The hybrid laptop-tablet form factor has well and truly kicked off, and you'd be hard pressed to walk into your local electronics superstore and find a bog-standard laptop between the rows of flipping, sliding, swivelling, touchscreen, Windows 8 hybrids.
The Toshiba Satellite U920t is the Japanese company's interpretation of a single device that crosses the laptop and tablet divide.This convertible Ultrabook starts as a flat 12.5-inch tablet before the screen slides back and lifts up to transform it into a traditional laptop.
There's been no stand-out design or winning form factor in the hybrid's race to public acceptance, so manufacturers are still producing wildly different designs. Other such touchscreen Windows PCs are the Sony Vaio Duo 11, Dell XPS 12, Asus Taichi and Asus Vivobook S200, to name but a few.
At £899/AU$1,699/US$1,149, the Toshiba is well priced for a hybrid Ultrabook, undercutting the Dell XPS 12 and Sony Vaio Duo 11 significantly.
It's designed for anyone who wants the portability of a tablet and access to a range of apps. Windows 8 comes with its own marketplace for apps, which is filling up fast. There are over 20,000 available, with new titles being added all the time.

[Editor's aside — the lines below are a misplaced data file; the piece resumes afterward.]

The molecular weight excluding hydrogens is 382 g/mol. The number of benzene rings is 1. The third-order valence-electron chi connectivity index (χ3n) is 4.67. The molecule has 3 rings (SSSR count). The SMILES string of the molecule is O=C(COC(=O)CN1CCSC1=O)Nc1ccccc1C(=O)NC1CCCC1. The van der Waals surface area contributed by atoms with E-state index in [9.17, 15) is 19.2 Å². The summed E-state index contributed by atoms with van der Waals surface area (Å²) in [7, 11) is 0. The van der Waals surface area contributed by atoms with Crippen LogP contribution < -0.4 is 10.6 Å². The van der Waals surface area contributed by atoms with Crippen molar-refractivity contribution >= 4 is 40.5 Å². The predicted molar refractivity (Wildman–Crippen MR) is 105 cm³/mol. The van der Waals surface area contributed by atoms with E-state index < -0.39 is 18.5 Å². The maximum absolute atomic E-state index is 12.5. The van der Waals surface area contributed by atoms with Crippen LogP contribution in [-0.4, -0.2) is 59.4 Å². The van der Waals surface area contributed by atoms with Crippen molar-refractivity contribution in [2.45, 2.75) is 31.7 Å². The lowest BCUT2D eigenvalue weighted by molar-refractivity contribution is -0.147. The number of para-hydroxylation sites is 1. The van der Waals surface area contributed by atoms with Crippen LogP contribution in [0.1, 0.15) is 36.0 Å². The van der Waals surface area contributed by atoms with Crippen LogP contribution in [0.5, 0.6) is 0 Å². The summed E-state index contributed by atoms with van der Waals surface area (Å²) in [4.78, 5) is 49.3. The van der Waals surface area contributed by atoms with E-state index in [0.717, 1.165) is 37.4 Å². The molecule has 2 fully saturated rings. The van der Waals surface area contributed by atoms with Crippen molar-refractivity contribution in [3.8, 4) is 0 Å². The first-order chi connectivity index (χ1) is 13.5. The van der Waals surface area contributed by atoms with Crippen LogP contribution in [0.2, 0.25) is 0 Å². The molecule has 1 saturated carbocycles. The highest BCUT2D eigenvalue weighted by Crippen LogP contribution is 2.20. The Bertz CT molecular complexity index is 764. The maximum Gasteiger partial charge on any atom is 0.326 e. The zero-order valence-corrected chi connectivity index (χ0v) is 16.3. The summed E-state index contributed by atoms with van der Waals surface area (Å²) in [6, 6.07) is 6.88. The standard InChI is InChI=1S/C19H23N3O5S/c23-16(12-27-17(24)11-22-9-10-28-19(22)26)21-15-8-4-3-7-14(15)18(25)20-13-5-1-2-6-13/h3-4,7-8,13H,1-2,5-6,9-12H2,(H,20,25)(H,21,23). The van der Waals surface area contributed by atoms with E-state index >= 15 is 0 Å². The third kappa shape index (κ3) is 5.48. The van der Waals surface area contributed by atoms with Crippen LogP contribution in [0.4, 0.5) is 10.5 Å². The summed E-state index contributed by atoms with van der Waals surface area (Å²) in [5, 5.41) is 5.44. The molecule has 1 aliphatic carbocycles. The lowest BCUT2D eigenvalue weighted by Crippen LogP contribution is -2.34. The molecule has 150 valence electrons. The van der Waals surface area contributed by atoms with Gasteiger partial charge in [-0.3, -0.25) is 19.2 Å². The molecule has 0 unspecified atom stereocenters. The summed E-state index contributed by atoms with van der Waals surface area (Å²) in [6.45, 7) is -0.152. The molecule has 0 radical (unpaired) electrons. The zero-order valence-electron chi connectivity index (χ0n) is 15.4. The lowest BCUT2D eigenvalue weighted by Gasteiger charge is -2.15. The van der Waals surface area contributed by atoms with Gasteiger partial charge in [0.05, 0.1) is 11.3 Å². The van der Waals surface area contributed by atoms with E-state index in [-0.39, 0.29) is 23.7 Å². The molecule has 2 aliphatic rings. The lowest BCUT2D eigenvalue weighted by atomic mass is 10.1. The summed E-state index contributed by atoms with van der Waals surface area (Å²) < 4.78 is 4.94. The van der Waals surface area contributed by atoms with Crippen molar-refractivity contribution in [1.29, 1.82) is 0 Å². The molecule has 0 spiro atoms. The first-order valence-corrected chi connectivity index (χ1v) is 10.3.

This offers a genuine option for people who don't want to carry two devices, and puts the hybrid form factor in a race for supremacy against the software ecosystems of ARM-based competition.
The Satellite U920t's 12.5-inch screen sits back flat when closed. It feels weighty, at 1.5kg (3.3lbs), but it's comparable to the likes of the Dell XPS 12. Frankly, it's too heavy to be used comfortably in the same way you'd use an iPad or Android tablet, and this will colour people's opinions immediately.
However, being a dubious tablet is somewhat remedied by its excellent transition to laptop mode. Slide the screen back and it looks like most other laptops - and you get all the benefits, too.
Windows 8 review
The full QWERTY keyboard is larger than the Sony Vaio Duo 11, and conveniently there's a full trackpad with two click buttons, which is extremely useful when the touchscreen won't suffice.
It's unrealistic to judge the Toshiba Satellite against Ultrabooks and the iPad, and you'll read many reviews which do just that. However, the question is whether the Toshiba Satellite U920t can be more portable, usable and convenient than its competitors and can it persuade anyone to leave their iPad at home.